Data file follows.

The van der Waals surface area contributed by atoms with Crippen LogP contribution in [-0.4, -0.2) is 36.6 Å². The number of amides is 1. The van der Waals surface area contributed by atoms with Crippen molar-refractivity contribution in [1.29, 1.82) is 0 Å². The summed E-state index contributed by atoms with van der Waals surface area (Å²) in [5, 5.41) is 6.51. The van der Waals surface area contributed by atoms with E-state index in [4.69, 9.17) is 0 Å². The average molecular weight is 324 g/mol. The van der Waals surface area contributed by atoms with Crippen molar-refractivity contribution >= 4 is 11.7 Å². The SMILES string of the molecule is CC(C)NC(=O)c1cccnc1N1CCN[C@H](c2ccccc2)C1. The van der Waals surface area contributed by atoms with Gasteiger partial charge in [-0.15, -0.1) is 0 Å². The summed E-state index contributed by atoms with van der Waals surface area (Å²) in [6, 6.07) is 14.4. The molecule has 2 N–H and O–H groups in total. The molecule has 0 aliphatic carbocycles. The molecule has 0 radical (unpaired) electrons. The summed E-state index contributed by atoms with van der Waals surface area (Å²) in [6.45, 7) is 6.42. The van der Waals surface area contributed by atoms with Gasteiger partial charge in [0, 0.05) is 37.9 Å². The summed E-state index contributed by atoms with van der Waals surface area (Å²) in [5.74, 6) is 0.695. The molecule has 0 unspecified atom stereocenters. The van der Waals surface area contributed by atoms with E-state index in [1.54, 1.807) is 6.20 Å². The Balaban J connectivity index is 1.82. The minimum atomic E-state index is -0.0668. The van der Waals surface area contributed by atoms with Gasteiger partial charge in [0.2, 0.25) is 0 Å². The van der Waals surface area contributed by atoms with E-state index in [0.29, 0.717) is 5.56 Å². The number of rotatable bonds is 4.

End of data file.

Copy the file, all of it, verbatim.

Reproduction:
The van der Waals surface area contributed by atoms with Crippen LogP contribution in [-0.4, -0.2) is 36.6 Å². The number of amides is 1. The van der Waals surface area contributed by atoms with Crippen molar-refractivity contribution in [1.29, 1.82) is 0 Å². The summed E-state index contributed by atoms with van der Waals surface area (Å²) in [5, 5.41) is 6.51. The van der Waals surface area contributed by atoms with E-state index in [4.69, 9.17) is 0 Å². The average molecular weight is 324 g/mol. The van der Waals surface area contributed by atoms with Crippen molar-refractivity contribution >= 4 is 11.7 Å². The SMILES string of the molecule is CC(C)NC(=O)c1cccnc1N1CCN[C@H](c2ccccc2)C1. The van der Waals surface area contributed by atoms with Gasteiger partial charge in [-0.15, -0.1) is 0 Å². The summed E-state index contributed by atoms with van der Waals surface area (Å²) in [6, 6.07) is 14.4. The molecule has 2 N–H and O–H groups in total. The molecule has 0 aliphatic carbocycles. The molecule has 0 radical (unpaired) electrons. The summed E-state index contributed by atoms with van der Waals surface area (Å²) in [6.45, 7) is 6.42. The van der Waals surface area contributed by atoms with Gasteiger partial charge in [0, 0.05) is 37.9 Å². The summed E-state index contributed by atoms with van der Waals surface area (Å²) in [5.74, 6) is 0.695. The molecule has 0 unspecified atom stereocenters. The van der Waals surface area contributed by atoms with E-state index in [1.54, 1.807) is 6.20 Å². The Balaban J connectivity index is 1.82. The minimum atomic E-state index is -0.0668. The van der Waals surface area contributed by atoms with Gasteiger partial charge in [0.2, 0.25) is 0 Å². The van der Waals surface area contributed by atoms with E-state index in [0.29, 0.717) is 5.56 Å². The number of rotatable bonds is 4.